The United States government has frozen its funding of key Ministry of Health programmes, signalling a possible withdrawal of some life-saving services dependent on donor funds.
The United States Agency for International Development (USAid) said in a statement on Monday evening that it had indefinitely suspended its funding of Afya House programmes.
USAid did not initially offer any explanation for its action. But the US ambassador to Kenya, Robert Godec, later explained that the decision was linked to massive wastage and theft of funds at Afya House — including donor funds.
“We took this step because of ongoing concerns about reports of corruption and weak accounting procedures at the ministry,” Mr Godec said, adding that the action is intended “to ensure that healthcare spending reaches those in need, and to protect US taxpayers’ money.”
The decision came only seven months after the Business Daily reported a multi-billion shilling scandal at the ministry.
An internal audit of the ministry’s finances revealed that top officials had inflated prices of medicine and equipment, forged entries in the Integrated Financial Management System, diverted funds and irregularly awarded contracts to relatives of powerful politicians, causing heavy losses to the taxpayers.
President Uhuru Kenyatta’s government dismissed the reports as false and has since held no one to account for the massive theft of public funds and associated criminal activities such as tax evasion.
USAid has been a key financier of basic healthcare programmes such the prevention and treatment of malaria and maternal health, and the withdrawal of funding is expected to significantly affect availability and quality of these services.
The US agency has also partnered with Afya House in financing and supporting technical working groups, co-ordination committees and steering committees that are key to execution of the programmes.
USAid warned that “any activities conducted with the Ministry of Health during the period of suspension will not be reimbursed by the US government.”
Withdrawal of the support means that hundreds staff working on USAid-backed programmes could go without salaries and wages besides paralysing procurement of supplies and equipment that the ministry has been buying with the support of the American agency.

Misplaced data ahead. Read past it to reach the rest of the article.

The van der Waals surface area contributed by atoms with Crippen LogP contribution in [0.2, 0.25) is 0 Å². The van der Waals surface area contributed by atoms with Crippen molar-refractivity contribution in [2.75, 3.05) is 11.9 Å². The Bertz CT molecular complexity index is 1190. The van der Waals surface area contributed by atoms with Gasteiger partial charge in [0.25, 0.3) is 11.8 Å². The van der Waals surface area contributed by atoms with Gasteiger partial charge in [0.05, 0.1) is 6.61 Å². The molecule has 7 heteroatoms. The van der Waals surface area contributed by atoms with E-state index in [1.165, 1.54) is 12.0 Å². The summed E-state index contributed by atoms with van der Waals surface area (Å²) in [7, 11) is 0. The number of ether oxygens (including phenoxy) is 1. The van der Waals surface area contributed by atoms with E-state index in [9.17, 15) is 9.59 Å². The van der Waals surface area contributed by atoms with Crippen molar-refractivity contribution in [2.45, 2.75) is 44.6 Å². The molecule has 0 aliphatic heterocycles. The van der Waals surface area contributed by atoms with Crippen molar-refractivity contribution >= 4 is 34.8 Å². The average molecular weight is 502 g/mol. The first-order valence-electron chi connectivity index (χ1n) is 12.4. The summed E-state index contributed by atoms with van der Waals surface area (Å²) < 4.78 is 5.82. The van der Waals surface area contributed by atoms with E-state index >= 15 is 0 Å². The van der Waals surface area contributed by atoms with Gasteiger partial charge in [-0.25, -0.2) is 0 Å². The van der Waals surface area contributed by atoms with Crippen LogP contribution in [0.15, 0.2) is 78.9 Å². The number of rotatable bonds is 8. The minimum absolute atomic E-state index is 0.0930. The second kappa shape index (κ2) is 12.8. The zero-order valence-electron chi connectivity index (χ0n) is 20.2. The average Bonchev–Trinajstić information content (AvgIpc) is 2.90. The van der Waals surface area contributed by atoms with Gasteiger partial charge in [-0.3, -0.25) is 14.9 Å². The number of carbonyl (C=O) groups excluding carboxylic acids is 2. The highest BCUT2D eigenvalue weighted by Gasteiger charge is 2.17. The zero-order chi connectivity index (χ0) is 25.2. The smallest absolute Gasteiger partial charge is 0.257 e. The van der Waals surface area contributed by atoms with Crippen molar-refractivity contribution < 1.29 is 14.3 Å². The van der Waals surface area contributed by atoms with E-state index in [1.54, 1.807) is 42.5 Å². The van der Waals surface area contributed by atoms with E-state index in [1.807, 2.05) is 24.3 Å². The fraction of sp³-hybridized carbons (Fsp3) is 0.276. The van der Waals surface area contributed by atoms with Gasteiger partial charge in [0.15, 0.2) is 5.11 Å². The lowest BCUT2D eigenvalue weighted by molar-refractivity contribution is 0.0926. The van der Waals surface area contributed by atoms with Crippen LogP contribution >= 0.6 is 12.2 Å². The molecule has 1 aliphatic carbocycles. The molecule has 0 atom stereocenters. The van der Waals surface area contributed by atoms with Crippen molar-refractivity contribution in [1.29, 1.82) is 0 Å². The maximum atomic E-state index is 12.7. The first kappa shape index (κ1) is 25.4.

Sources close to USAid said the suspended programmes were expected to benefit from a Sh2.1 billion support, including the funding of the Walter Reed Programme and Centres for Disease Control and Prevention.
All costs for management and operations at the ministry, domestic and international travel for attendance of conferences and conventions are also frozen.
Mr Godec said funding of the programmes would resume “when appropriate progress is made.”
USAid had in the notice dated May 8 and signed by its Kenya and East Africa contracting officer, Brian Woody, that the suspension impacts all Ministry of Health departments “until such a time specific conditions have been met”.
Mr Woody said USAid would hold an information session in Nairobi this morning to clarify issues relating to the suspension notice.
HIV programmes spared
The suspension of USAid support also means salaries of all Global Health Security Agenda (GHSA) and the US President’s Emergency Plan for AIDS Relief (PEPFAR) staff have been affected.
However, key programmes such as procurement of commodities and equipment related to life-saving prevention, treatment such as antiretroviral drugs for HIV/Aids patients, and support to Kenya during disease outbreaks or emergency response have, however, been spared the funds freeze.
Activities that directly strengthen county health systems, surveillance and service delivery have also been spared.
Some of the USAID programmes spread across the country include Tuberculosis Accelerated Response and Care; Health, Population and Nutrition Activity Fact Sheets Academic Model Providing Access to Healthcare (AMPATH), APHIAplus (AIDS, Population and Health Integrated Assistance), and Applying Science to Strengthen and Improve Systems (ASSIST).
USAid’s HIV care and support programme has been focusing on palliative care, orphans and vulnerable children, nutrition, home-based care and TB/HIV services.
The agency has been largely supporting maternal health programmes in areas grappling with high prevalence of HIV/Aids and malaria.
Health secretary Cleopa Mailu yesterday sought to assure the public that the ministry was addressing matters raised in an internal audit report that was leaked last October, revealing massive theft and wastage of public funds.
“We wish to assure our development partners and Kenyans of our commitment to prudent financial management and accountability of the resources placed under our stewardship,” said Dr Mailu.
He said that the Kenya National Audit Office and the Ethics and Anti-Corruption Commission were independently investigating the scandal and that the outcomes of their probe would inform further action.